I made jam today because we ran out and I have lots of strawberries and raspberries in our freezer and I need to start making room for thanksgiving. I normally make jam at this time of year with left over strawberries in the freezer from spring (we grow a lot of strawberries!) and our newly harvested raspberries, but this year (same as last year) we hardly had any raspberries in the fall. We have only had enough to snack on as we walk by them, not to harvest. I think our canes are just getting old or not enough rain in late summer early fall. How have your raspberries been doing if you grow them?
Last year I perfected my low sugar strawberry and raspberry jam recipe using stevia and fruit juice concentrate, but this year I decided to change it up and use honey instead of fruit juice since that's what I had on hand. It turned out great so I thought I'd share it with you here in case your like me and only have honey in the house! I have taste tested mine against store bought jam (Trader Joe's) and mine was hands down better in my opinion and lower in sugar I'm sure too! I felt I could taste more of the fruit and less of the sugar.
No Added Sugar Strawberry Raspberry Jam (Makes 2 pints)
- 4 cups of whole hulled organic strawberries (fresh or frozen, not with syrup I used frozen from our garden)
- 3 cups of organic raspberries (fresh or frozen, I used fresh from our patch)
- 1 1/2 Tablespoons (or about half of an envelope) of No sugar added pectin (I used Sure Jell)
- 1 tablespoons of stevia
- 1/4 cup of honey (make sure it's real honey! Some from China were found out to be fake honey I buy mine at my local farmers market)
- 3 pint jars and one half pint jar and lids (to make sure you have the right size jars for how much you end up making see note at end of post) Make sure they are freezable if you will be doing freezer jam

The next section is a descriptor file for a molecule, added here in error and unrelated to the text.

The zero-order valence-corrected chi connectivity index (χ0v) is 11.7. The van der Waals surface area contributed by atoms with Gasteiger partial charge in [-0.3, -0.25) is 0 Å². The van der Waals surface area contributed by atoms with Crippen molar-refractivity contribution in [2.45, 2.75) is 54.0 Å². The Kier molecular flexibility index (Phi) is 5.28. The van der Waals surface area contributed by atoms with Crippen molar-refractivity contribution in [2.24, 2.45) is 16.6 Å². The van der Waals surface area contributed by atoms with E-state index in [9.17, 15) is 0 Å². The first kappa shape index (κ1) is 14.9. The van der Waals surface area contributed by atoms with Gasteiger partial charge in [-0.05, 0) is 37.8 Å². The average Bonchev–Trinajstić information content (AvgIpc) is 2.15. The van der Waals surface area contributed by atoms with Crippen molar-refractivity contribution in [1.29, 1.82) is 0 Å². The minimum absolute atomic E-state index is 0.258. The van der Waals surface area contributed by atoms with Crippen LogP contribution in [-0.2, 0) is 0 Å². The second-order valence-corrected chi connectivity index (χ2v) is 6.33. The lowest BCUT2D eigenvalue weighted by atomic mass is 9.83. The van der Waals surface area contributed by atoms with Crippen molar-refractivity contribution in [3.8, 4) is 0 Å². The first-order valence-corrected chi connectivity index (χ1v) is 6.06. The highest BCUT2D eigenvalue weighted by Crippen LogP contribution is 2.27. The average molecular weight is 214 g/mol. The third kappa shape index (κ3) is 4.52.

- water bath canner and canning equipment
- metal canning funnel (using plastic can leach chemicals into your preserves due to the heat)
- metal ladle (using plastic can leach chemicals into your preserves due to the heat)
- 4-5 qt saucepan,(you could probably get by with 3 qt if you don't have a 4 qt but I'd rather tell ya bigger just in case)
- wooden spoon
- thermometer (optional but it helps)
- potato masher
If Your Canning
Before starting to make your Jam prepare your canner with hot water and keep it simmering and covered. Heat your jars and lids (3 pint and one half pint just in case) in hot NOT BOILING water until you’re ready for them.
If Your making freezer jam (not canning so you place it in the freezer until ready to use)
Make sure your jars are clean and sterile, also make sure the jars you use are freezable, or they may explode in your freezer. It should say it on the packaging when you buy your jars.
To Make The Jam
- Place half your fruit into the 4 or 5 qt sauce pan and mash with a potato masher, add the rest and continue to mash until they're are no big chunks left.
- Gradually stir in the pectin and honey. You can add 1/2 tsp of butter to reduce foaming if you need it. Bring the mixture to a full rolling boil (that still boils when stirred), stirring constantly. The Ball Blue Book said to 8 degrees above your areas boiling point which is 220 degrees here in Minneapolis (you can test boiling water with a thermometer to be sure of where eater boils where you live). Remove from heat and skim foam if you have any. Add your stevia if desired after it has cooled some and stir to destribute evenly (from others comments on using stevia in jam it turns out less bitter if added at the end when it has cooled some).
- Ladle the hot jam into the hot prepped jar leaving 1/4 in. head space. Clean the rims and threads of the jar. Center the hot lid on the jar, allowing the sealing compound to meet the jar rim. Apply the band and adjust until it is fingertip tight on all jars. Follow the following instructions on canning or making freezer jam depending on what method you plan to use.
- Place the jars in the canner and make sure the water level is 1-2 inches higher than the tops of the jars. Place the lid on the canner and bring the water to boil.
- Process the jars for 10 minutes. Turn off the heat and remove the lid once processing is complete. Let the jars stand for 5 minutes.
- Remove the jars and set them upright on a towel to cool for 12 to 24 hours. After cooling, make sure all the seals are sealed. There shouldn’t be any give. If your jars are not sealed, use it within 3 weeks or place in the freezer (only if your jars are freezable) as soon as it is at room temperature. If sealed properly, label and store in a cool, dry, dark place for up to a year.
- Ladle into sterile freezable jars be sure to give 1/2 inch headspace, as the jam will expand after it sets and then freezes. Let stand until set, up to 24 hrs, then freeze.
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